If you’re paying off your home loan but you also understand the importance of building up your super, you may find yourself trying to balance your present needs with those you’ll have in your future.
So how can you balance the short and long terms and give yourself the best of both worlds?
Depending on your age, it can be wise to channel as much money as possible into superannuation. That’s because it’s one of the most tax-effective ways to save—you ultimately end up with more in your pocket as less goes to the tax man.
And say you plan to retire in 10 or more years, with more money in super you have the potential to benefit from compound interest and dollar-cost averaging: two of the most powerful ways to build long-term wealth.
When it comes to property, you generally have to use after-tax dollars to repay your home loan. But in super you can deposit pre-tax dollars, often with minimal or no impact on your take-home pay packet.
By using salary sacrifice you can also contribute money into super (although there’s a limit on how much you can deposit each year) which means less tax is applied to your income so it’s likely you’ll lower your overall tax bill each year as well.
Buying a home can be important too. Although research shows it’s becoming less important than it used to be. Because as property prices rise, many people are finding property is becoming less accessible, driving significant change in the Australian way of life.
Where property ownership used to be a given, a recent survey project called the Household, Income and Labour Dynamics shows a significant reduction in home ownership rates with less than 50% of Australians owning their own homes by 2017.
One of the predicted effects of this all-time-low rate of home ownership is a skew towards superannuation for long-term wealth accumulation. And while super is readily accessible as an investment (although you usually have to wait until retirement to access your money) it’s also attractive because it doesn’t present the high entry costs that property comes with.
However, while adding money to super has many advantages, if you are have already paying off a home then this can be a good thing too—depending on how long you have before retirement, you can end up building enough capital growth to help you in retirement. By putting extra into your home loan, you’ll also pay less in interest charges as the principal amount owed on your home loan decreases.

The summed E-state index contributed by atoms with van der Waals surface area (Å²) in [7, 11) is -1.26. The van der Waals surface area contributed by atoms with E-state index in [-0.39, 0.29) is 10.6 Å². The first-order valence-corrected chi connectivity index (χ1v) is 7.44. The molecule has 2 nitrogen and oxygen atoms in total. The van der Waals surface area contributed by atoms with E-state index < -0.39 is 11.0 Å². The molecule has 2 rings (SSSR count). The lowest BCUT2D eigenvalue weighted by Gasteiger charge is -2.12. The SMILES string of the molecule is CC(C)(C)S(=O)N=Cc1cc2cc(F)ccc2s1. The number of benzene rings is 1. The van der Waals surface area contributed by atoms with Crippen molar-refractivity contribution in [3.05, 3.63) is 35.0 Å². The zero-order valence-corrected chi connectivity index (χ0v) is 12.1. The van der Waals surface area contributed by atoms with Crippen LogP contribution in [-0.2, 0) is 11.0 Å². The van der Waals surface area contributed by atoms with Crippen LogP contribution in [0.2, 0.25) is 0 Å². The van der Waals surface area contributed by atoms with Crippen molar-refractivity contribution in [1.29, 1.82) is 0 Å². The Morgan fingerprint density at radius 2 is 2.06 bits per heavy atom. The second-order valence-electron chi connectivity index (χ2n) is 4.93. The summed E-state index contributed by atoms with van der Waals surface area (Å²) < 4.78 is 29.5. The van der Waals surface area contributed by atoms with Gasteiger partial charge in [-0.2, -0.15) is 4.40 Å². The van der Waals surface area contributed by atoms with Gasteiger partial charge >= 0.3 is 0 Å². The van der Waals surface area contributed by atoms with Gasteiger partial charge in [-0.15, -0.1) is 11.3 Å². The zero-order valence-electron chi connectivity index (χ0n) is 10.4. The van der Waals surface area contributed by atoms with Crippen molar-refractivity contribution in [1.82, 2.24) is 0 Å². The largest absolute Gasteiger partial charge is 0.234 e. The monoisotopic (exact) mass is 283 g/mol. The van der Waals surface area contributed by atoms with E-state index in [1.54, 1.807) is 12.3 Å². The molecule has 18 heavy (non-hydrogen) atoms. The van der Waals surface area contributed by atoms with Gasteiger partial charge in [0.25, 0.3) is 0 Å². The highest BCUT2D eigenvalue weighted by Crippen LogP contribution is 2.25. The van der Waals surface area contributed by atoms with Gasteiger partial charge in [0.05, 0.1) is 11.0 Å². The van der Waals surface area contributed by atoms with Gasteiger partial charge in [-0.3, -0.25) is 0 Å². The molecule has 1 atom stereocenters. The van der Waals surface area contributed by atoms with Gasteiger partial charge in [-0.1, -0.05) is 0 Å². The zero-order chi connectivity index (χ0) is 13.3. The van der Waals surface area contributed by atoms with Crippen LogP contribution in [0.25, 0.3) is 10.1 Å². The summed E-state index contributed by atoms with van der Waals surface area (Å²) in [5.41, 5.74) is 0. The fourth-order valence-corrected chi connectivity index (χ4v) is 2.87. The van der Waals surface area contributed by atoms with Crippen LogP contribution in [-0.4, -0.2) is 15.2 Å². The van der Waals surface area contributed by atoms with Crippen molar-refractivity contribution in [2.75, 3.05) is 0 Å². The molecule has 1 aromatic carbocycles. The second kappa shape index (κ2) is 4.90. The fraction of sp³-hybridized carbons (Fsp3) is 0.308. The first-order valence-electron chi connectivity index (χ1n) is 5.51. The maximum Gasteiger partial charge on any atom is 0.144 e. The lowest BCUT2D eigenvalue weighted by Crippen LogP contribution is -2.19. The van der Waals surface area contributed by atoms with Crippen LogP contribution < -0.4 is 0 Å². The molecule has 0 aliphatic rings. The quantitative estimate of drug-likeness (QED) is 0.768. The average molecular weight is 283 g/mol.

We also generally expect the value of most homes to rise over time, therefore the more you repay, the more equity you may be able to build.
So what if you’ve got some extra cash—how do you prioritise?
There’s no blanket answer to this question. The way you prioritise will be unique for you depending on your own circumstances, your current super balance, income, needs and goals.
That’s where financial advice can make a big difference. Start a conversation with us and we can help make sure you will be comfortable and have everything you need in retirement—and help you into the property market if that turns out to be the best option for you. You may not need to choose one option over the other. You may be able to have the best of both worlds.
You need to consider with your financial planner (or adviser), your objectives, financial situation and your particular needs prior to making an investment decision. Sensibly Pty Ltd and its authorised representatives (or credit representatives) do not accept liability for any errors or omissions of information supplied on this website
Nick Shanley, Steve May, Luke Styles and Shanley Financial Planning T/A Steve May Financial Services are Authorised Representatives / Corporate Authorised Representative of Sensibly Pty Ltd, AFSL 533923. Please refer to our website at www.stevemayfs.com.au to reference our Financial Services Guides.
Shanley Financial Planning Pty Ltd trading as Steve May Financial Services (ABN 19 612 825 180) is a Corporate Authorised Representative of (1265706) of Sensibly Pty Ltd (AFSL 533923)
Nick Shanley, Steve May and Luke Styles are Authorised Representatives of Sensibly Pty Ltd (AFSL 533923)